I've always been a big fan of exercise and consistently see better mental health outcomes when physical activity is part of treatment programs. My research projects focused on physical activity as it related specifically to addiction treatment. We have done various clinical trials exploring video games like Nintendo and Wii Fit and implemented those activities into mental health programs. They work!

The American College of Sports Medicine provides four dimensions for physical exercise based on hitting activity targets that actually impact mental health and physical health. You need a balance of neuro motor activity, stretching, strength training and cardio. With all four, you can hit good mental health outcomes. For example, a brisk walk is good but it doesn’t really count as effective exercise. Yoga is the most successful exercise for pain and addiction. It is pure physical therapy for the body, using just your body and can be practiced anywhere.

Photo courtesy: Christopher Cutter

Stephanie: What is something people most often misunderstand about mental health?

Chris: Suffering. Our common human language is suffering. Whether it is physical or emotional pain, it's necessary to get help for mental health. The largest degree of suffering that leads to suicide comes from deep, deep depression. Therapy still has a stigma attached to it, but I think it is becoming more and more welcome and people are having better access to resources. We are beginning to do telemedicine projects for midwestern families — I'm doing one on a Native American reservation. They don't have the access to therapists as well out on the land, but we want to do what we can.

Stephanie: You have so many roles in the field. How do you support your own health, physically and mentally?

Chris: It took a while to learn what was really good for my own mental health. Now, exercise is my main go-to. There are many neurological benefits like better sleep and better neural connectivity with regular physical activity. That's a good base and good foundation. I found that also pacing myself and not over-doing is helpful, too. I try not to overcommit to work and spend time with friends and my children. That’s my favorite.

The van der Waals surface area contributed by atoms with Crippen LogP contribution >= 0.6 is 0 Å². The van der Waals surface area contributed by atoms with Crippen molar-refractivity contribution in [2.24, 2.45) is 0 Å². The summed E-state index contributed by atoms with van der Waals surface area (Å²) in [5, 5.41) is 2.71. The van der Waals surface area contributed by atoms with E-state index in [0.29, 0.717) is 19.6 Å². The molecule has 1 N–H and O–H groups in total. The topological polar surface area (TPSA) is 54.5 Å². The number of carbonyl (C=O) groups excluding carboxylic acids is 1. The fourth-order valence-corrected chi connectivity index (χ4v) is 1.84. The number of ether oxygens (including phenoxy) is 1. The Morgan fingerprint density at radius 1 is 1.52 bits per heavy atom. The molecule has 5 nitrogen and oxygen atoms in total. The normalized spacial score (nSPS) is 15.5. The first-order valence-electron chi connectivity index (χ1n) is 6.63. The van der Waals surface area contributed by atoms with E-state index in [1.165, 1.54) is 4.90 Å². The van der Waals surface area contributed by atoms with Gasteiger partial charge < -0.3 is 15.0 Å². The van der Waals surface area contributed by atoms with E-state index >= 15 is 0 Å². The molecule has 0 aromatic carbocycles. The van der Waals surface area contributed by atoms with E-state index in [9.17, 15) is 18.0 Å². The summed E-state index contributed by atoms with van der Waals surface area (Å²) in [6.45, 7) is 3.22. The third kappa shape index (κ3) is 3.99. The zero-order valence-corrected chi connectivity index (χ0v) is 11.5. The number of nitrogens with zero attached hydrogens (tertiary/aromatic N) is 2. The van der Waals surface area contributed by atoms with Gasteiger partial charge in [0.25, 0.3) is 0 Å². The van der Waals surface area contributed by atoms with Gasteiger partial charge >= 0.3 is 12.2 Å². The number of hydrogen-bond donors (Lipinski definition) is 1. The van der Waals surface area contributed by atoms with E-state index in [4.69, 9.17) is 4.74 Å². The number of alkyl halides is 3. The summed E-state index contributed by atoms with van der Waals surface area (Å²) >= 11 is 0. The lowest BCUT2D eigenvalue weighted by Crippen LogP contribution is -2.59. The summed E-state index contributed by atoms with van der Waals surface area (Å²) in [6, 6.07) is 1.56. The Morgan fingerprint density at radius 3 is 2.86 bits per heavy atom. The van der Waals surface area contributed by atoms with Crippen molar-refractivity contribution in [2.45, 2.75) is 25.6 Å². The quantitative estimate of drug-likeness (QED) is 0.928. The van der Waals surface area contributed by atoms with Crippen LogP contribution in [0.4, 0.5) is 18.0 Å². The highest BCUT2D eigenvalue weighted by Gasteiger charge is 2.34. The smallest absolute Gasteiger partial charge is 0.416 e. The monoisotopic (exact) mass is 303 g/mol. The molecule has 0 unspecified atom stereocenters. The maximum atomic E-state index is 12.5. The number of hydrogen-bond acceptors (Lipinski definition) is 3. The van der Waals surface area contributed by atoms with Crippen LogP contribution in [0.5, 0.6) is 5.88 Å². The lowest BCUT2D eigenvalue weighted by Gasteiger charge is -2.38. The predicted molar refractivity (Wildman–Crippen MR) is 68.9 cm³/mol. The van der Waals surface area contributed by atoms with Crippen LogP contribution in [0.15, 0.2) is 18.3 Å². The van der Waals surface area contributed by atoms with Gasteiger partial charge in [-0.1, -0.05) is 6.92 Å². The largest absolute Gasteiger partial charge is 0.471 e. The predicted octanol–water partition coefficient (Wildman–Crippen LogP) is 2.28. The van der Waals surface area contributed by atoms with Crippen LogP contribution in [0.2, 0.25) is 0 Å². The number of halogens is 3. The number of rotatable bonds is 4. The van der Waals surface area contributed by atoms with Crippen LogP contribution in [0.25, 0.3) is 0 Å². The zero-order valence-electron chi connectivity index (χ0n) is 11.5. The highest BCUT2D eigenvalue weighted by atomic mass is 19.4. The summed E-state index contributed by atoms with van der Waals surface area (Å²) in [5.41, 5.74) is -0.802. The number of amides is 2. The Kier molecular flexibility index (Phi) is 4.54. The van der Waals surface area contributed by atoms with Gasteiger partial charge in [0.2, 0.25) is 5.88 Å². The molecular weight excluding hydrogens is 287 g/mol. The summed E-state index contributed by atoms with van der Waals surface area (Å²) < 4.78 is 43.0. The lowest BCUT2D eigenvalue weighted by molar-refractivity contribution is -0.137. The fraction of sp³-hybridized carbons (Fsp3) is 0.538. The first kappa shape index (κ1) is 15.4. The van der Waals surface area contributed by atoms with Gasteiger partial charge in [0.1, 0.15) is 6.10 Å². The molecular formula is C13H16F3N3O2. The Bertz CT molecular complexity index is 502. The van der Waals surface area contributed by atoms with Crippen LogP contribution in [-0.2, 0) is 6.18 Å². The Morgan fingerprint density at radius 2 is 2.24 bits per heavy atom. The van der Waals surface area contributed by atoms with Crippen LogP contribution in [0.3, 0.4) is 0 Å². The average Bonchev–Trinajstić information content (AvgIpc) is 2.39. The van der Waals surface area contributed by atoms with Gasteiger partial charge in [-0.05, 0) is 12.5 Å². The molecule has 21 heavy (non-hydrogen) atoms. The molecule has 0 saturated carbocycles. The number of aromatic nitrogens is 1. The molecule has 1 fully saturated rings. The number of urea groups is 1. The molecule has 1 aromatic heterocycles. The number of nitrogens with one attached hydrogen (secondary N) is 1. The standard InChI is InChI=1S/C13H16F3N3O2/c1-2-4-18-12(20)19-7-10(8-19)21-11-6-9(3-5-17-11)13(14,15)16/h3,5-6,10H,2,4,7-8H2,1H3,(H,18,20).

Photo courtesy: Christopher Cutter

Stephanie: Why did you choose mActivity?

Chris: It was such a no brainer. I was always, always fascinated by the amount of money, effort and energy that Los Angeles puts into their fitness centers. mActivity really reminds me of those places. The first time I checked it out was with one of my Native American friends, Logan Keith. We were having coffee at East rock coffee and he's like, “have you been to mActivity yet?” So we walked over and our mouths hit the floor. Like, are you kidding me? It had everything. It's gorgeous. No wait times, a large turf area which I was very interested in; my family and I still practice martial arts and equipment is necessary to actually increase your performance.

I recently got a bad concussion, so I’ve been working with Kathy for weekly massages. I’m at mActivity every single day of the week. It's a big part of my recovery.

The #mActivityPeople interview series focuses on the mindful lives and health routines of mActivity’s inspiring community. Submit your own on Instagram—post your mindful mActivity (tag us @mactivitynh!) and include the hashtag #mActivityPeople for a chance to be featured on our blog.